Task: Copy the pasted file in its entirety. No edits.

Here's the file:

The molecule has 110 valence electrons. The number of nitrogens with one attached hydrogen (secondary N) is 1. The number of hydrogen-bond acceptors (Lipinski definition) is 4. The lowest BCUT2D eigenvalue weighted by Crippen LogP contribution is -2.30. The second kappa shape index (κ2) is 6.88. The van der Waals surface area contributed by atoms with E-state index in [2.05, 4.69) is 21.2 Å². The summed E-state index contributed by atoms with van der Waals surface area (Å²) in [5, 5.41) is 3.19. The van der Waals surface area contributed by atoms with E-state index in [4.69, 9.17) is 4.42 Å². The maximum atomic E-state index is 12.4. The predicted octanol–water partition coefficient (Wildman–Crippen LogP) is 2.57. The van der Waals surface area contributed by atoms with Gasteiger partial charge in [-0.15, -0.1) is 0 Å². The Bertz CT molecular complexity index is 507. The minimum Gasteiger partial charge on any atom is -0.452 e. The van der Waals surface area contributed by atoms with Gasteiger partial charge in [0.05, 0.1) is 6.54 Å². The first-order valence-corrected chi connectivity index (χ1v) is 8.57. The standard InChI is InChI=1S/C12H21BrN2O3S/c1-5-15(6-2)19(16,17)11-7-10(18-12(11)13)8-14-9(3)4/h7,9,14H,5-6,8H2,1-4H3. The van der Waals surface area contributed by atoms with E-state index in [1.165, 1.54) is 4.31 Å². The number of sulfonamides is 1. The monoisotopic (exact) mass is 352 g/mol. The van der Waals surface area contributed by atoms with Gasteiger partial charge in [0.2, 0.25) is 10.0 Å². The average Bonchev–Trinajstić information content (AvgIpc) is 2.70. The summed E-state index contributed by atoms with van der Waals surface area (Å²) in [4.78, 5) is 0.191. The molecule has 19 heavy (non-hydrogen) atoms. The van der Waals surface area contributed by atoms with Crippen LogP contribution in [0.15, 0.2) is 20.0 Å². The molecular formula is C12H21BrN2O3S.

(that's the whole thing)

The molecule has 110 valence electrons. The number of nitrogens with one attached hydrogen (secondary N) is 1. The number of hydrogen-bond acceptors (Lipinski definition) is 4. The lowest BCUT2D eigenvalue weighted by Crippen LogP contribution is -2.30. The second kappa shape index (κ2) is 6.88. The van der Waals surface area contributed by atoms with E-state index in [2.05, 4.69) is 21.2 Å². The summed E-state index contributed by atoms with van der Waals surface area (Å²) in [5, 5.41) is 3.19. The van der Waals surface area contributed by atoms with E-state index in [4.69, 9.17) is 4.42 Å². The maximum atomic E-state index is 12.4. The predicted octanol–water partition coefficient (Wildman–Crippen LogP) is 2.57. The van der Waals surface area contributed by atoms with Gasteiger partial charge in [-0.15, -0.1) is 0 Å². The Bertz CT molecular complexity index is 507. The minimum Gasteiger partial charge on any atom is -0.452 e. The van der Waals surface area contributed by atoms with Gasteiger partial charge in [0.05, 0.1) is 6.54 Å². The first-order valence-corrected chi connectivity index (χ1v) is 8.57. The standard InChI is InChI=1S/C12H21BrN2O3S/c1-5-15(6-2)19(16,17)11-7-10(18-12(11)13)8-14-9(3)4/h7,9,14H,5-6,8H2,1-4H3. The van der Waals surface area contributed by atoms with E-state index in [1.165, 1.54) is 4.31 Å². The number of sulfonamides is 1. The monoisotopic (exact) mass is 352 g/mol. The van der Waals surface area contributed by atoms with Gasteiger partial charge in [0.2, 0.25) is 10.0 Å². The average Bonchev–Trinajstić information content (AvgIpc) is 2.70. The summed E-state index contributed by atoms with van der Waals surface area (Å²) in [4.78, 5) is 0.191. The molecule has 19 heavy (non-hydrogen) atoms. The van der Waals surface area contributed by atoms with Crippen LogP contribution in [0.15, 0.2) is 20.0 Å². The molecular formula is C12H21BrN2O3S.